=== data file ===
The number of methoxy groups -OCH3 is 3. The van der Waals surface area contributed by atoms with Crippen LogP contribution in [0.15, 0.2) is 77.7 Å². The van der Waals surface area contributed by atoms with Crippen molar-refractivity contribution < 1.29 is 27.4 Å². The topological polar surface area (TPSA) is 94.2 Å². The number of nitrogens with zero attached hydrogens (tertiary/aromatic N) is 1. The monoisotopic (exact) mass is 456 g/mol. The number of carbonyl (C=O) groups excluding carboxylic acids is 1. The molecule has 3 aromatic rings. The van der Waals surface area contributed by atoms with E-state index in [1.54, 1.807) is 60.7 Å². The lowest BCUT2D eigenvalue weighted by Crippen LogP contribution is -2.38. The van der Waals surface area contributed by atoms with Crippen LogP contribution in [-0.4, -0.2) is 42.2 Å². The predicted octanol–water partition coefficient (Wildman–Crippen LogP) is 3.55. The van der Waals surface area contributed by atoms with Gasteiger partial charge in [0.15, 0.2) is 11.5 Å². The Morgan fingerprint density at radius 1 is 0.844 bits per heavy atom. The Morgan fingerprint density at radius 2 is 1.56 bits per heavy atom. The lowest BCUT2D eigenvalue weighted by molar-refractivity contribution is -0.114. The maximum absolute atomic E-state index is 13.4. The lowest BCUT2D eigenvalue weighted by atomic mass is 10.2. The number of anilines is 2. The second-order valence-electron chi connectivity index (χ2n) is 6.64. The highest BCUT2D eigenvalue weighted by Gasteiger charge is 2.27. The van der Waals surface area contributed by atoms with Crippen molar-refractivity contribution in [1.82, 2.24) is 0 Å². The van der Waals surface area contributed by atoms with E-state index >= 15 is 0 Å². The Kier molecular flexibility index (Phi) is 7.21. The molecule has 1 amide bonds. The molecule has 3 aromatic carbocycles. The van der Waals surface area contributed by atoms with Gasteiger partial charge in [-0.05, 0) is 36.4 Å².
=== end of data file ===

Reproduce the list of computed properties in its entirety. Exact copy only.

The number of methoxy groups -OCH3 is 3. The van der Waals surface area contributed by atoms with Crippen LogP contribution in [0.15, 0.2) is 77.7 Å². The van der Waals surface area contributed by atoms with Crippen molar-refractivity contribution < 1.29 is 27.4 Å². The topological polar surface area (TPSA) is 94.2 Å². The number of nitrogens with zero attached hydrogens (tertiary/aromatic N) is 1. The monoisotopic (exact) mass is 456 g/mol. The number of carbonyl (C=O) groups excluding carboxylic acids is 1. The molecule has 3 aromatic rings. The van der Waals surface area contributed by atoms with E-state index in [1.54, 1.807) is 60.7 Å². The lowest BCUT2D eigenvalue weighted by Crippen LogP contribution is -2.38. The van der Waals surface area contributed by atoms with Crippen LogP contribution in [-0.4, -0.2) is 42.2 Å². The predicted octanol–water partition coefficient (Wildman–Crippen LogP) is 3.55. The van der Waals surface area contributed by atoms with Gasteiger partial charge in [0.15, 0.2) is 11.5 Å². The Morgan fingerprint density at radius 1 is 0.844 bits per heavy atom. The Morgan fingerprint density at radius 2 is 1.56 bits per heavy atom. The lowest BCUT2D eigenvalue weighted by molar-refractivity contribution is -0.114. The maximum absolute atomic E-state index is 13.4. The lowest BCUT2D eigenvalue weighted by atomic mass is 10.2. The number of anilines is 2. The second-order valence-electron chi connectivity index (χ2n) is 6.64. The highest BCUT2D eigenvalue weighted by Gasteiger charge is 2.27. The van der Waals surface area contributed by atoms with Crippen molar-refractivity contribution in [1.82, 2.24) is 0 Å². The van der Waals surface area contributed by atoms with E-state index >= 15 is 0 Å². The Kier molecular flexibility index (Phi) is 7.21. The molecule has 1 amide bonds. The molecule has 3 aromatic carbocycles. The van der Waals surface area contributed by atoms with Gasteiger partial charge in [-0.05, 0) is 36.4 Å².